The preparatory drawing on the original is not as precise as that on the copy although it also has the lines that indicate how the figure’s position was shifted and the intermediary phases of execution that are also found on the copy.
The brushstrokes that define the forms in the original also appear beneath the paint surface of the Prado figure, all slightly displaced. They are to be found on the figure’s back, waist, shoulder and hands, on the line of the breast, on the folds of the sleeves and on her lap.
Some of the lines of the initial outline of the figure on the Prado version are corrected in free hand and it is possible to see subtle, drawn lines made in black chalk and brush that have no relationship with the painted forms. As such, they reflect the painter’s experiments and hesitations and suggest a much more complex creative process than that of a normal copy.
The most important point, however, is that each of the corrections to the underlying drawing on the original are also to be found on the Prado version:
The transformation of the outline of the waist, which, as in the original, is covered by drapery on the surface; the position of the fingers, the outline of the veil and of the head, even lesser modifications to the outlines of the cheeks and neck.
A “traditional” copyist transcribes what is seen on the surface but not what is hidden, and the existence of these shared modifications beneath the paint surface reveals that the artist who painted the Prado panel saw the entire process of the conception and execution of the Mona Lisa. In addition, he drew elements that Leonardo drew on the under-layers but did not include on the surface, including the right arm of the chair and some internal parts of the dress.
All this information undoubtedly indicates that a member of Leonardo’s studio produced the Prado panel and that the copy and original were produced at the same time and in parallel. With regard to who the artist might be, the pictorial handling is not comparable to the style of pupils or collaborators such as Boltraffio, Marco d’Oggiono or Ambrogio di Predis, who have a defined artistic personality. However, it is possible to locate this work stylistically in a Milanese context, close to Salaï or perhaps to Francesco Melzi, Leonardo’s most trusted pupils, heirs of his work and the painters who had direct access to his landscape drawings.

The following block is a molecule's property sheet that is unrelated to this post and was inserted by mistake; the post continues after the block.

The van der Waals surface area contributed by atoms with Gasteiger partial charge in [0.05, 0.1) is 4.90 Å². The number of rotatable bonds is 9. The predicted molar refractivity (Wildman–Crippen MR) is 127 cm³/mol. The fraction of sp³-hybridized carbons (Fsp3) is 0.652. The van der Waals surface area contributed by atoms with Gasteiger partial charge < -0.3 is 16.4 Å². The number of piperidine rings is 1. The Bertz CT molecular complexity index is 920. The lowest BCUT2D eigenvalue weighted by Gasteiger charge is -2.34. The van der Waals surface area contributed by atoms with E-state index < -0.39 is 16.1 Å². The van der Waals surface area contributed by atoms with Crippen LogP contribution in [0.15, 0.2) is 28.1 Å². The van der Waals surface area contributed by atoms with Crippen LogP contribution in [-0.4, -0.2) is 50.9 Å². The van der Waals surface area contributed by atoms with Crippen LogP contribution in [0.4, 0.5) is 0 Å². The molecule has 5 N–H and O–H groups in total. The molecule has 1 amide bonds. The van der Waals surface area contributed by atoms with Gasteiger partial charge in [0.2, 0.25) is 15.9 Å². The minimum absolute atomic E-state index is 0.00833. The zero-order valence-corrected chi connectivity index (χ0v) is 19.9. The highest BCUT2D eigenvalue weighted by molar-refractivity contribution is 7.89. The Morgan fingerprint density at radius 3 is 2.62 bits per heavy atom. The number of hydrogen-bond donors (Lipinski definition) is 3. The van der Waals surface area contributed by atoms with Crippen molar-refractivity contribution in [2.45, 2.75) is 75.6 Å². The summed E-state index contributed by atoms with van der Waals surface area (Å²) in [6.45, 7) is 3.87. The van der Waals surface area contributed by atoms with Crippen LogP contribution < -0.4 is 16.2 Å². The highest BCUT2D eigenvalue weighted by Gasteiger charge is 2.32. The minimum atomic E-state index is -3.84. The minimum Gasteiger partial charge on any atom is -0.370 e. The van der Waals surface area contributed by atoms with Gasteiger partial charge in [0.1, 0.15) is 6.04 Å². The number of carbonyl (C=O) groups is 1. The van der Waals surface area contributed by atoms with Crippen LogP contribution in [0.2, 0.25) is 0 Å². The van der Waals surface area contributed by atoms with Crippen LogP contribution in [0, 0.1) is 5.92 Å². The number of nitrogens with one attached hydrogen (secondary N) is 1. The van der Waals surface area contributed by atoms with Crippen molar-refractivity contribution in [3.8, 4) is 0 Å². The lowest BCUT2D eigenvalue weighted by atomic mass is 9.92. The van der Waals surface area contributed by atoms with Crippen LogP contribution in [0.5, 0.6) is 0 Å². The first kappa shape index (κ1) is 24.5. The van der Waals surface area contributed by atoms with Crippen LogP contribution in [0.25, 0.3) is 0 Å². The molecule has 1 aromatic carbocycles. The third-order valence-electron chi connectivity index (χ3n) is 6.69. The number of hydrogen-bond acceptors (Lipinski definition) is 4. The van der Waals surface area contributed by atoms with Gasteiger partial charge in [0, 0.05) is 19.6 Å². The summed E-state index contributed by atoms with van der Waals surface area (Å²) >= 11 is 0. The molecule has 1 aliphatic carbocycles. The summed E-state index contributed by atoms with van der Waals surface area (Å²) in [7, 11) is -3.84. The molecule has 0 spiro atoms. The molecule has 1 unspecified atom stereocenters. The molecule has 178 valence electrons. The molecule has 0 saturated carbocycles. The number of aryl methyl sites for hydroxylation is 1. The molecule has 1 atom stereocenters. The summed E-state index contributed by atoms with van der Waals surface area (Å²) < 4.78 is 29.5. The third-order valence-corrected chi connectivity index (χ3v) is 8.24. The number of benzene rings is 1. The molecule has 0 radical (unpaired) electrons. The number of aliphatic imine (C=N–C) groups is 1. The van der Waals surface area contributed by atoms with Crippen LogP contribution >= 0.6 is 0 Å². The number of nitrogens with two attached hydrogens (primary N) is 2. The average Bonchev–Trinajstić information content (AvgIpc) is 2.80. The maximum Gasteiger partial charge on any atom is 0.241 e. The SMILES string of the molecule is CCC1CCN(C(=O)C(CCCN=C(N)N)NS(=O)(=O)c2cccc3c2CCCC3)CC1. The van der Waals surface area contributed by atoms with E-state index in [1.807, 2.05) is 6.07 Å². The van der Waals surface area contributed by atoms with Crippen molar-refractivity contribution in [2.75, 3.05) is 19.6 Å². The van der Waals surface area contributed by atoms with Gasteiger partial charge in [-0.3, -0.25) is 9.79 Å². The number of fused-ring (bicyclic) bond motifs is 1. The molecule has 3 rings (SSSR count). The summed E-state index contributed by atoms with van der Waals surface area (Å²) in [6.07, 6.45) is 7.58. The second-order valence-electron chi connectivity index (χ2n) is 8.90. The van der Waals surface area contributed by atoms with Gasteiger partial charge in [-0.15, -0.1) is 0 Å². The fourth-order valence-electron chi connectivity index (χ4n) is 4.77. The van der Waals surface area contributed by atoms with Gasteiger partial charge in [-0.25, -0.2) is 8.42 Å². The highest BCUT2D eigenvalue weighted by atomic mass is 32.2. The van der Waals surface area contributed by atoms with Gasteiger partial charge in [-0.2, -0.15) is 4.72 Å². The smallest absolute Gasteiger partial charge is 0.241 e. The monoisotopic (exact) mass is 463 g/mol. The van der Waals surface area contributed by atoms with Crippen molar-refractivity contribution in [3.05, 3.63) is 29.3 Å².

The high quality of the materials used for the Madrid panel suggest that it was an important commission. In addition, up to now all known copies of La Gioconda were executed after its creation and reproduce what was a celebrated work from an early date. Technical analyses demonstrate that the Prado’s version was executed at the same time as the original, supporting the hypothesis of a workshop “duplicate” produced at the same time and with direct access to the gradual process of creation of Leonardo’s original work.
Inventario Palacio Real de Madrid. 1686. I. Pinturas. Gabinete del Salón de los espejos vol. III, Madrid: [s.n], 1686, pp. 26, nº 3343.
Inventario Alcázar. 1686. Galería del Mediodía, Madrid: [s.n], 1686.
Inventario Alcázar. 1700. Galería del Mediodía, Madrid: [s.n], 1700.
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Technical study: Ana González Mozo. Technical Documentation Section. Restoration Department
Restoration: Almudena Sánchez Martín, Restoration department, Museo del Prado
Chief Curator of Italian Renaissance Painting, Museo del Prado: Miguel Falomir Faus
Infra-red reflectography and examination under binocular magnifier: Ana González Mozo
Infra-red reflectography Gioconda Musée du Louvre: Elsa Lambert
Research infra-red reflectography Gioconda Musée du Louvre: Bruno Mottin
Laboratory tests. Analysis laboratory, Museo National del Prado
X-rays: Technical section, Museo del Prado
Vincent Delieuvin. Conservateur de la Peinture italienne du XVIè siècle, Musée du Louvre
Marie Lavandier. Direction du C2RMF
Bruno Mottin. Conservateur en chef, C2RMF
Enrique Quintana. Head of the Restoration Studio, Museo del Prado
José Baztán. Photographer, Museo del Prado
Ana María Écija Moreno. Head of the photographic and digital archive, Museo del Prado
Manuel Díez Márquez. Restoration department, Museo del Prado